The Axers of Evil

Pentagon Spokesman Jerry Bruckheimer; Buffy's Dread

"This isn't a story about how good triumphs. Good people are going to die." When you get tired of manipulative terror alerts and flag-waving, you can always turn to Buffy for a dose of emotional ambivalence. But the Slayer's not referring to Iraq—she's talking about the coming apocalypse in Sunnydale. Now that Sarah Michelle Gellar has announced her intention to leave the series in May, the storyline could be a reference to the death of the show itself.

Buffy the Vampire Slayer was steeped in moral ambiguity from the start. All of its central characters have tasted the dark side: Geeky Willow became addicted to black magic last season and flayed someone alive; Anya's a former demon who still likes to "get her vengeance on" now and then; Angel and Spike are reformed vampires. And then there's Buffy herself, an adolescent killing-machine who flirts with evil (literally) even as she saves the world on a daily basis.

Profiles From the Front Line: sanitized militarism
photo: Annie Chia
Profiles From the Front Line: sanitized militarism


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Now in its seventh season, Buffy has lost much of its original jouissance as the characters' youthful innocence hardens into professionalism (nightly demon-decapitation will do that to you). The Scooby gang now seems rudderless and despondent; Buffy's mom is dead, her watcher Giles has largely drifted from the fold, and an amorphous force called the First Evil is approaching. Although the clever jokes and whiplash dialogue still flow at a rate most shows would die for, a pall has descended, much like the one that hangs over our own hellmouth, New York City.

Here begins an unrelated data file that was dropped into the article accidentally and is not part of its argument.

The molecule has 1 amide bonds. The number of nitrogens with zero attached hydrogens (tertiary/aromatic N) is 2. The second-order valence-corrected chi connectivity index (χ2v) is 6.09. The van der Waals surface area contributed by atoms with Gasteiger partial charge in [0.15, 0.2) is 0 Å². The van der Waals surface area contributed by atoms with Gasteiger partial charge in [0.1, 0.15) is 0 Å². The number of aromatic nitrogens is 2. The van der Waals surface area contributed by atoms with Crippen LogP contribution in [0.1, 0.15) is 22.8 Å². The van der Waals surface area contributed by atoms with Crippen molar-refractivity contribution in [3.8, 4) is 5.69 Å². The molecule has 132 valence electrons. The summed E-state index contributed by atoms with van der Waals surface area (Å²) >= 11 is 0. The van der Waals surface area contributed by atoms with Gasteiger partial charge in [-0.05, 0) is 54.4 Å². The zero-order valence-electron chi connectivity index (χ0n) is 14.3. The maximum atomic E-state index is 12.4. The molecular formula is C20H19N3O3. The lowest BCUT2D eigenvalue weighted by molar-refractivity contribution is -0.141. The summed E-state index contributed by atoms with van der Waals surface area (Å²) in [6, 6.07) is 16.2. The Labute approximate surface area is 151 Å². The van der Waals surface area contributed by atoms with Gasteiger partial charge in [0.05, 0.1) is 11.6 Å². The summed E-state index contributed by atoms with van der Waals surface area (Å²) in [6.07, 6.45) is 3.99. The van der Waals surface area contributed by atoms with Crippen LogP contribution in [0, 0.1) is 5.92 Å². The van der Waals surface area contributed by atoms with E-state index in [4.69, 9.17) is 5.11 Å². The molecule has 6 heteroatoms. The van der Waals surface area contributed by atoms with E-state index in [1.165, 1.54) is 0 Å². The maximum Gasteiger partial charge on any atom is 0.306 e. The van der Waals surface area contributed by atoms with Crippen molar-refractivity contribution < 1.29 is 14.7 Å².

Maybe it seems ludicrous to make connections between the Buffyverse and our own, since her cartoony enemies have little in common with America's adversaries. But I'm not the first to draw parallels. In an essay from the Center for Strategic and International Studies ( on "Biological Warfare and the 'Buffy paradigm' " dated just a few weeks after 9-11, Anthony H. Cordesman uses this series about a girl "who lives in a world of unpredictable threats" as the basis for a new way of thinking about terrorism: "We can conduct studies or exercises, and we can write doctrine until hell freezes over, but . . . the uncertainties in Buffy may be more realistic than efforts to create predictable methods of attack."

As the series heads toward its endgame, Buffy constantly tests the limits of her power, wondering whether she can ward off the coming apocalypse without compromising her good intentions or losing too many fellow warriors. Goofy and fantastical as it is, Buffy feels more attuned to the dread and precariousness of the current moment than almost any other show on television.

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